Doubt a concubine permit would be possible even if she was financially stable.
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  #33  
Old 24.12.2019, 02:36
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Re: Trying again - can I get family reunification as the father of a swiss child

Uhm maybe I missed it, but why exactly do you assume you cannot work in - as you claim - ANY EU country? Have you even tried? Unless you've literally been banned from Schengen for 5 years as a result of some massive misstep on your end, I can't see why you couldn't at least try, especially if you have marketable skills, as, again, you say. Plenty of non-EU/EFTAs working in the EU, and in Switzerland.

I also don't quite understand the "not getting married" option when that is of course the most obvious solution. Not meaning to make matters worse, but her argument against marriage seems a little thin. I would think if I genuinely wanted to be with the father of my child, I certainly would do everything to make that happen, including marriage (and I'm one of those who doesn't even want to get married - but even I would in this case).
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  #34  
Old 05.01.2020, 11:23
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Re: Trying again - can I get family reunification as the father of a swiss child

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Hi,

US citizen here in a tough spot. My 4 year old son is Swiss, his mother is Swiss, and I am not married to her. I had an EU visa which was revoked when he was just 7 months old and have been only able to be in Switzerland to be with him a total of 6 months a year. Luckily, his mother has periodically brought him to visit me in Turkey, where I have been parked while waiting to be able to re enter. I have gotten quite good at counting Shengen days.

Anyway, I am of course quite tired of the situation (imagine saving money in Istanbul to spend in Bern!) and despondent that there seemed to be no alternative since 1. there is no employment visa available unless a potential employer proves they spent 3 months advertising the position in Switzerland and found no suitable applicants, and another 3 months advertising the position in the entire EU, before they can even be allowed to hire me . . . 2. I my German isn't good enough to study at ANY school 3. marrying his mother is not an option (she seems to think my inability to be there consistently is both my problem alone and somehow my fault)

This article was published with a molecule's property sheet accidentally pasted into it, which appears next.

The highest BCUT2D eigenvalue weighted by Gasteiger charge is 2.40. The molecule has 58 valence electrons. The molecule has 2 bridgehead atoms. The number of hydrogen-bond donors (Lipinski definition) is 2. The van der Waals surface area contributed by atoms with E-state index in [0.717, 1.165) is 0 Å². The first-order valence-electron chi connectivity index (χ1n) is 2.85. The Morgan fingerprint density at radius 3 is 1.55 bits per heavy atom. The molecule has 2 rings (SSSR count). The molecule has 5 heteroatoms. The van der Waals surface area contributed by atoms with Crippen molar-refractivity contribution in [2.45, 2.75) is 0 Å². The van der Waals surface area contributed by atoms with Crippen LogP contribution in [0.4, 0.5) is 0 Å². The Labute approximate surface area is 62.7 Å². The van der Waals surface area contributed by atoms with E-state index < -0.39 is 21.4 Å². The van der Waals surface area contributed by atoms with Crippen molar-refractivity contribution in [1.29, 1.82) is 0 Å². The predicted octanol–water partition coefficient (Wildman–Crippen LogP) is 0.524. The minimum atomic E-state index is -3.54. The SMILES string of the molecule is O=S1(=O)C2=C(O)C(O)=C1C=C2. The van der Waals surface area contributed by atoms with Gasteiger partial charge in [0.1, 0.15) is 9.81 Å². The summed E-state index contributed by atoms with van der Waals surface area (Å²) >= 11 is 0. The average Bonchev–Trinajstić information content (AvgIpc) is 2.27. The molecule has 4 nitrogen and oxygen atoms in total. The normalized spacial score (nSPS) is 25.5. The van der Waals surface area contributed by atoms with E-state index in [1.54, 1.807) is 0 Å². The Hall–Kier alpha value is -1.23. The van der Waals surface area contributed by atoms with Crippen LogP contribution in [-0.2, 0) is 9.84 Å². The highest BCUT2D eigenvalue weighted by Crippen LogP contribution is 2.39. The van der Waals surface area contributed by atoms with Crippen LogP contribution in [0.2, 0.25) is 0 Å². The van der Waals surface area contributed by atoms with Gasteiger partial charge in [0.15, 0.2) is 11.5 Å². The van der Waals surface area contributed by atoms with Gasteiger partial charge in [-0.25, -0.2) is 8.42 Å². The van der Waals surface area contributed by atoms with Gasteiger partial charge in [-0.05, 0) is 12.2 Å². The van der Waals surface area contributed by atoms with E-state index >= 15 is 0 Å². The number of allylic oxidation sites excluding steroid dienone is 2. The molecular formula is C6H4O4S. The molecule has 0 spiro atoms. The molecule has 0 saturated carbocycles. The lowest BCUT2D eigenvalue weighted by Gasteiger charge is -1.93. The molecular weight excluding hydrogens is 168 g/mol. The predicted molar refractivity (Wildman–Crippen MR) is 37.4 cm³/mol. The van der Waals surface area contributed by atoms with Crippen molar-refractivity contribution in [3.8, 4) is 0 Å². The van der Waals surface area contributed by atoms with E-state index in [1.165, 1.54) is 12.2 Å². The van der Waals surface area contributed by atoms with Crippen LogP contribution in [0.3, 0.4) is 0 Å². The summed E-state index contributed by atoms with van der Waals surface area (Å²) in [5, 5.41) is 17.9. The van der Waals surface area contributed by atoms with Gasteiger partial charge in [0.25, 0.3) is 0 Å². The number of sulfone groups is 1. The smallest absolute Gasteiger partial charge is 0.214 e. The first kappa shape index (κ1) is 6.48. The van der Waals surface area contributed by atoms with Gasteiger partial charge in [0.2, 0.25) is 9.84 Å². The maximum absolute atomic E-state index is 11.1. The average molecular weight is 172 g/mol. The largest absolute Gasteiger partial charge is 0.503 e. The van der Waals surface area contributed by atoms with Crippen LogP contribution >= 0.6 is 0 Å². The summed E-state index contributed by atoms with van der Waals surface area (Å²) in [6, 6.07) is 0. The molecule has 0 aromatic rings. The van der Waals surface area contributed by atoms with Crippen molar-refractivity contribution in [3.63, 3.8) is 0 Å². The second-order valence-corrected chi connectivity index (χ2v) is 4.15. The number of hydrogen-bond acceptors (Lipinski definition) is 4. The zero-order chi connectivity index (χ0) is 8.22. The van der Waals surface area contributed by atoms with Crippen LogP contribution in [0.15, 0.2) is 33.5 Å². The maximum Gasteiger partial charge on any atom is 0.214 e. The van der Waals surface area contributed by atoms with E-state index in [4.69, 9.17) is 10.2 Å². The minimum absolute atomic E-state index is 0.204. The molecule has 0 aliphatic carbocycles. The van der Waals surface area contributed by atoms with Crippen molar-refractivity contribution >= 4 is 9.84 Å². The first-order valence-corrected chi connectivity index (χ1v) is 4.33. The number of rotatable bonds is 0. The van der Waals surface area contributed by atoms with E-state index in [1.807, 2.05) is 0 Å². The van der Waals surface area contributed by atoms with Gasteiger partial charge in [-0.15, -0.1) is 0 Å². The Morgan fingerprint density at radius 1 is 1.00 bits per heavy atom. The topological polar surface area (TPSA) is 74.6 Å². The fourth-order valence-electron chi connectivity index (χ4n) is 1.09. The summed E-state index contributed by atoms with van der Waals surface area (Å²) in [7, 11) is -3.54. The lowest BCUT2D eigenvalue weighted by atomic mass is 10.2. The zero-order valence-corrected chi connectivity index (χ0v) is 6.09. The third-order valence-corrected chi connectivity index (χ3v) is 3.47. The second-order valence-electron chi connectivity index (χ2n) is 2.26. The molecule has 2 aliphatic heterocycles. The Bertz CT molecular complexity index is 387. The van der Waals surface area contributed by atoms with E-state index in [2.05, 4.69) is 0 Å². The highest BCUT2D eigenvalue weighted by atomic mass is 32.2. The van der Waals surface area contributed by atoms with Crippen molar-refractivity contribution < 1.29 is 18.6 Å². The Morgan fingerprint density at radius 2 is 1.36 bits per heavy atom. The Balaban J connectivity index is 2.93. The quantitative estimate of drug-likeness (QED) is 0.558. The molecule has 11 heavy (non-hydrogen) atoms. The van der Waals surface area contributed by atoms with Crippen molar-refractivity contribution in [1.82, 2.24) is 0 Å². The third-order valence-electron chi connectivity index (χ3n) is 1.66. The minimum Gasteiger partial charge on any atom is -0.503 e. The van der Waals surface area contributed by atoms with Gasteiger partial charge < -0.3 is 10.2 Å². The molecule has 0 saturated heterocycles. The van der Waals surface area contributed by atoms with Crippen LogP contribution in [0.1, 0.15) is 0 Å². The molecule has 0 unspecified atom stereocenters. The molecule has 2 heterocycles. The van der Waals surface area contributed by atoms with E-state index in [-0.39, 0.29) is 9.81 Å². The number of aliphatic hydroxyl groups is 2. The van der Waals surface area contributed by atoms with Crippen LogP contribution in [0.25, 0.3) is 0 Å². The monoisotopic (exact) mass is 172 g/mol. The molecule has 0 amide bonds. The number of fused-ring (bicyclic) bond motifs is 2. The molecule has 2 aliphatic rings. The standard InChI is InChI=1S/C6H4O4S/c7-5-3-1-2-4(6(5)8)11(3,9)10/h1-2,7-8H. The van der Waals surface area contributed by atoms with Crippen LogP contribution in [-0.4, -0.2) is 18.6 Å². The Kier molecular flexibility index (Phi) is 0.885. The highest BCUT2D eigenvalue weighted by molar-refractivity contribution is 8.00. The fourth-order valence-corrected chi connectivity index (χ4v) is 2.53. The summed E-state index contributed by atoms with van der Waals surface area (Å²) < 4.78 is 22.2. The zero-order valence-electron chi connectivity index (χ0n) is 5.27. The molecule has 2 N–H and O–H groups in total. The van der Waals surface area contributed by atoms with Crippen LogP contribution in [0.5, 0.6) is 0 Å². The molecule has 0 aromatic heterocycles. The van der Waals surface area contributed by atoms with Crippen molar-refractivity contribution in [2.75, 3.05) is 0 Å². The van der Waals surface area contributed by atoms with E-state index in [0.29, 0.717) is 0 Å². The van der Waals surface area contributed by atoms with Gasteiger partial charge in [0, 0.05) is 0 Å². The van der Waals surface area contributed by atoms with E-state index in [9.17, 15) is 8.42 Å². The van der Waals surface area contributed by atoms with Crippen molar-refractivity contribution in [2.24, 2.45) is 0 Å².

AND THEN, I noticed a thing available to Swiss permit holders called Family Reunification . . . in which a person who currently has a residence permit is able to bring their foreign children OR PARENTS to Switzerland and those people would get visas.

So, basically, my 4 year old, a Swiss citizen, cannot have his father here for longer than 6 months a year, but anyone from ANYWHERE outside Switzerland who has been approved for a residence permit can have theirs here all year long? Please someone explain to me how this makes ANY sense.

Sincerely,

Imaginary Lines kept me from seeing my baby's first steps

Why don't you enroll at university in an English speaking MA or BA program? It does not need to be in any of the 3 national languages.

As long as citizenship is concerned, you can search for European ancestors in your family, and apply for citizenship in that country.
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  #35  
Old 05.01.2020, 13:11
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Re: Trying again - can I get family reunification as the father of a swiss child

To avoid misconception in the future: student visas/permits for non-EUs are not granted with any less scrutiny than all the other permits.

Standard requirements include being under 30 years old, agreeing in writing to leave Switzerland upon completion of studies, not having previous degrees allowing entry into the professional world in oneís home country etc etc

Also there are no bachelor programs entirely taught in English (putting aside the fact that the 1st year is ruthlessly selective)